Cora J Kerssens, Welmoed A Krudop, Niels D Prins, Bart N M van Berckel, Annemieke Rozemuller, William W Seeley, Philip Scheltens, Max L Stek, Yolande A L Pijnenburg
Recently, the diagnostic criteria for the behavioral variant of frontotemporal dementia were revised. Although these criteria offer a relatively high sensitivity, their specificity is yet unknown. We describe a 54-year-old woman fulfilling criteria for both late-onset schizophrenia and probable behavioral variant frontotemporal dementia. Following an initial presentation with psychosis, she developed progressive apathy, compulsiveness, and executive dysfunction. Moreover, bilateral frontotemporal hypometabolism was seen on [(18)F]fludeoxyglucose-positron emission tomography...
June 2016: Neurocase
Előd Ernő Nagy, Attila Rácz, Edit Urbán, Gabriella Terhes, Timea Berki, Emőke Horváth, Anca M Georgescu, Iringó E Zaharia-Kézdi
The identification and distinction of the pathological conditions underlying acute psychosis are often challenging. We present the case of a 35-year-old ranger who had no history of acute or chronic infectious disease or any previous neuropsychiatric symptoms. He arrived at the Psychiatry Clinic and was admitted as an emergency case, displaying bizarre behavior, hallucinations, paranoid ideation, and delusional faults. These symptoms had first appeared 7 days earlier. An objective examination revealed abnormalities of behavior, anxiety, visual hallucinations, choreiform, and tic-like facial movements...
2016: Neuropsychiatric Disease and Treatment
Beatrice Roiter, Giorgio Pigato, Giulio Perugi
Age of onset can have a significant impact on clinical course and pathophysiological mechanism of bipolar disorder. Late-onset bipolar episodes are more likely linked to medical illnesses and so are frequently classified as "secondary" forms of mood disorder. We discuss the case of a patient who at the age of 58 presented his first delusional-manic episode. He also had mild frontal and occipital cortical atrophy, white matter posterior ischemic lesions, and small basal ganglia calcifications. Seven years later, he presented a second manic episode with new emergent hyperkinetic choreiform symptoms...
2016: Case Reports in Psychiatry
L Souaiby, R Gaillard, M-O Krebs
INTRODUCTION: Prognosis of schizophrenia has not significantly improved despite extensive research. There is often a relatively long delay between onset of symptoms and treatment initiation. Lately, duration of untreated psychosis (DUP), the time between the onset of psychosis and initiation of treatment, has been one of the most studied variables in patients presenting for a first psychotic episode in order to evaluate the impact of early intervention on the prognosis of schizophrenia...
August 2016: L'Encéphale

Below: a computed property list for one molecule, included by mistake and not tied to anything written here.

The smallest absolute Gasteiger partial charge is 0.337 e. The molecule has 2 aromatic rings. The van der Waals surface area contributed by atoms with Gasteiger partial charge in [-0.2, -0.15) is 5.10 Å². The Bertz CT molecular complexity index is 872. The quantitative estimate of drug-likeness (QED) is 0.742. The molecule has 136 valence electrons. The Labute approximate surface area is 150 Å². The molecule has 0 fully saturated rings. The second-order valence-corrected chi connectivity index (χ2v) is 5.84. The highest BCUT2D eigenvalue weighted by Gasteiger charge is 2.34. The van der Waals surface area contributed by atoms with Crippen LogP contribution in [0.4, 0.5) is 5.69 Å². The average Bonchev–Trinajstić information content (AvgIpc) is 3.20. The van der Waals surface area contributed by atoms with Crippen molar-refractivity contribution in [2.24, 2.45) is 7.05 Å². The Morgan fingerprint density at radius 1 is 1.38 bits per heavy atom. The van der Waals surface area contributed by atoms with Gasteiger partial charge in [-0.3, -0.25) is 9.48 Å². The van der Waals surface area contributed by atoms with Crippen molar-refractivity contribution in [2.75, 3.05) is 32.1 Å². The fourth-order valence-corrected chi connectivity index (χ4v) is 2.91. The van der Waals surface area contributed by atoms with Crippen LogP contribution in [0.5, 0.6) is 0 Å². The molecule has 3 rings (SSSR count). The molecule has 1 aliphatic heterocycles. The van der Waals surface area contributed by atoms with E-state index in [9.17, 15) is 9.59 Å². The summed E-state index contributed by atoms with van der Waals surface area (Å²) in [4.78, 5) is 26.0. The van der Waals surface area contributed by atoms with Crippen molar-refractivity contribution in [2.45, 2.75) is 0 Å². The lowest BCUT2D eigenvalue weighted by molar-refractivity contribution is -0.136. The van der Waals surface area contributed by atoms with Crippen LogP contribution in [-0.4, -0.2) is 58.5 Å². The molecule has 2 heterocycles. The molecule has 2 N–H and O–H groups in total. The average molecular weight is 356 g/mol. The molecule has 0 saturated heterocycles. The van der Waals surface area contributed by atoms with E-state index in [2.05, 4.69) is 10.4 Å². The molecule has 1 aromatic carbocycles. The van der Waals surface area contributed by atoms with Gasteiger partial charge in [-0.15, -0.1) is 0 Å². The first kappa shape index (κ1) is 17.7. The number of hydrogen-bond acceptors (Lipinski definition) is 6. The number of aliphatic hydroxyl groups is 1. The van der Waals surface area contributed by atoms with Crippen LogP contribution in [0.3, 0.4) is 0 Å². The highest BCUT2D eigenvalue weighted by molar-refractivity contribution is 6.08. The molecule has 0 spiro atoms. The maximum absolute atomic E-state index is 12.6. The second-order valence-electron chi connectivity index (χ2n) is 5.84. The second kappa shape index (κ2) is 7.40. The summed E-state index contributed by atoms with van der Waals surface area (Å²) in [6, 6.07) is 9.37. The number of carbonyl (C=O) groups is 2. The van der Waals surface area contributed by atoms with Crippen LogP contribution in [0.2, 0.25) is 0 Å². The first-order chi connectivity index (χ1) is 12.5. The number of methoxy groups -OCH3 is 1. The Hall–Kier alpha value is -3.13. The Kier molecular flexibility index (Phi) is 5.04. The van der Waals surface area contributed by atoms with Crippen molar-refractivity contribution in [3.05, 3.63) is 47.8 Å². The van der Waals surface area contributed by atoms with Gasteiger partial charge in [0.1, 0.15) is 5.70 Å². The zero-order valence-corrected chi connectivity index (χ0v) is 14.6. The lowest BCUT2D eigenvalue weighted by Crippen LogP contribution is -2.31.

Saskia van Liempt, Annemiek Dols, Sigfried Schouws, Max L Stek, Paul D Meesters
OBJECTIVE: Preserved social functioning is of utmost importance for older individuals living in the community to maintain independency. However, in patients with schizophrenia or bipolar disorder, it remains unclear which factors influence social functioning in later life. METHODS: In a catchment area-based study in Amsterdam, The Netherlands, 120 older (>60 years) community-living patients with schizophrenia (n = 73) and with bipolar disorder (n = 47) were included...
April 27, 2016: International Journal of Geriatric Psychiatry
V Bozikas, E Parlapani
The recovery movement differentiated clinical, which is related to disorder's symptoms, from personal recovery, which is outlined by a subjectively defined wellness state, characterised by hope and self-management. Schizophrenia research has long focused on risk factors and symptoms. The recovery movement triggered a focus shift from psychopathology towards better adjustment and growth despite living with schizophrenia. The recovery movement flourished parallel with positive psychology, the scientific study of ordinary human strengths and virtues investigating human motives and potentials...
January 2016: Psychiatrikē, Psychiatriki
Chaozer Er, Ashish Anil Sule
Radioiodine treatment-induced hypothyroid psychosis is uncommon. Our literature search shows only three cases of hypothyroid psychosis developed within 3 months after the radioiodine treatment. Our case represents the first case of radioiodine-induced hypothyroidism presenting as psychosis much later (14 years) after the radioiodine treatment. A 60-year-old Chinese lady, with long-standing primary hypothyroidism due to the radioiodine treatment performed 14 years ago, presented with a 1-week history of hallucination, delusion and agitation...